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Grooveshark: Universal lawsuit claims are blatantly false

Written by James Delahunty (Google+) @ 24 Nov 2011 8:08 User comments (3)

Grooveshark: Universal lawsuit claims are blatantly false Universal Music Group seeking over $17 billion in damages.
The music industry giant claims that Grooveshark employees uploaded more than 100,000 pirated songs to the website. It alleges that even the chief executive, Samuel Tarantino, uploaded 1,791 pirated songs at least, while Nikola Arabadjiev, head of quality assurance efforts, allegedly uploaded over 40,000 songs.

Universal is seeking $150,000 in damages for each of the 113,777 tracks, or about $17.1 billion.

Grooveshark responded to the lawsuit by saying it is based on blatantly false data and on a "gross mischaracterization of information." Marshall Custer, general counsel for Grooveshark, said in a statement that Universal's claims rest almost entirely on an anonymous blog comment.

The comment itself was posted to an entry on the Digital Music News blog. The blog post was about the band King Crimson, and its attempt to have music removed from Grooveshark, which was not a success.

The commenter claimed to work for Grooveshark, saying that employees are set a predetermined amount of weekly uploads to the system and are paid a bonus if they can exceed it. The commenter admits that the practice is neither legal or ethical and that the culture at Grooveshark from the top down is to view the industry, and artists, as the enemy.

Grooveshark says there is no truth at all to the blog comment, and said it will fight the Universal lawsuit in court, not in the press.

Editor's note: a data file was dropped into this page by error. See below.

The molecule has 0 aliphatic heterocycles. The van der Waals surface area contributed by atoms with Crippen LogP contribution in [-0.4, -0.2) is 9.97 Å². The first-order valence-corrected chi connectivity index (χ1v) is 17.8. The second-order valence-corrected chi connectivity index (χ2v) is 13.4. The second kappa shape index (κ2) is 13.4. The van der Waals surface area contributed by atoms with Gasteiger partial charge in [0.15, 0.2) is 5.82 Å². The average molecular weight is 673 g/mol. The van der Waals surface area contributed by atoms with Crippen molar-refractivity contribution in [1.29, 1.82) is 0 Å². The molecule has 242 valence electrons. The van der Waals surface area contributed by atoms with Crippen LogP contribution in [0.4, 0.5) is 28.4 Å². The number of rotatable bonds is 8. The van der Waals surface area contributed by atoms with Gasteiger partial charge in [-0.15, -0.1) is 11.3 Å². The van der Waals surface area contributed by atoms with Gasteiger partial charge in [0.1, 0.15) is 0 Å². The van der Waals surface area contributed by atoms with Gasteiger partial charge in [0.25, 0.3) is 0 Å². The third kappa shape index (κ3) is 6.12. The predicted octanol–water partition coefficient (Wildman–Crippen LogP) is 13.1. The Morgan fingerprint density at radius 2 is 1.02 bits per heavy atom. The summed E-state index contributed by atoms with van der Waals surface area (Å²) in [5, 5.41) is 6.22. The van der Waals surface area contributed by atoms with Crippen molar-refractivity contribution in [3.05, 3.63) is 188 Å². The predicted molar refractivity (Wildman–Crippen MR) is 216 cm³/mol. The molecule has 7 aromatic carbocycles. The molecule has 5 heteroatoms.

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3 user comments

125.11.2011 7:40

It seems these alleged illegal up-downloads have done more civil damages than the value of their entire music catalogue. Could this be a combination of new speak and new math ?

227.11.2011 22:05

I've met people who work at Grooveshark (During a start-up weekend convention in Tampa) back in August.

While I doubt that the CEO would purposely try to rip artist's off. However, I did question the profitability of the company vs Pandora and they said they did it with 'custom players' and mobile subscriptions. Somehow, I just don't believe that.

327.11.2011 22:38

Grooveshark is the worst nightmare of the music industry...easy to use music available anywhere for free, with no danger to the users. Of course they are going to try to do whatever they can to shut them down. Even if the tracks are not pirated, they are still not licensed for this use.

BTW...today grooveshark got me to buy three CDs that I otherwise wouldn't have bought...so even if it is piracy, it is benefiting the music industry.

This message has been edited since its posting. Latest edit was made on 27 Nov 2011 @ 23:17


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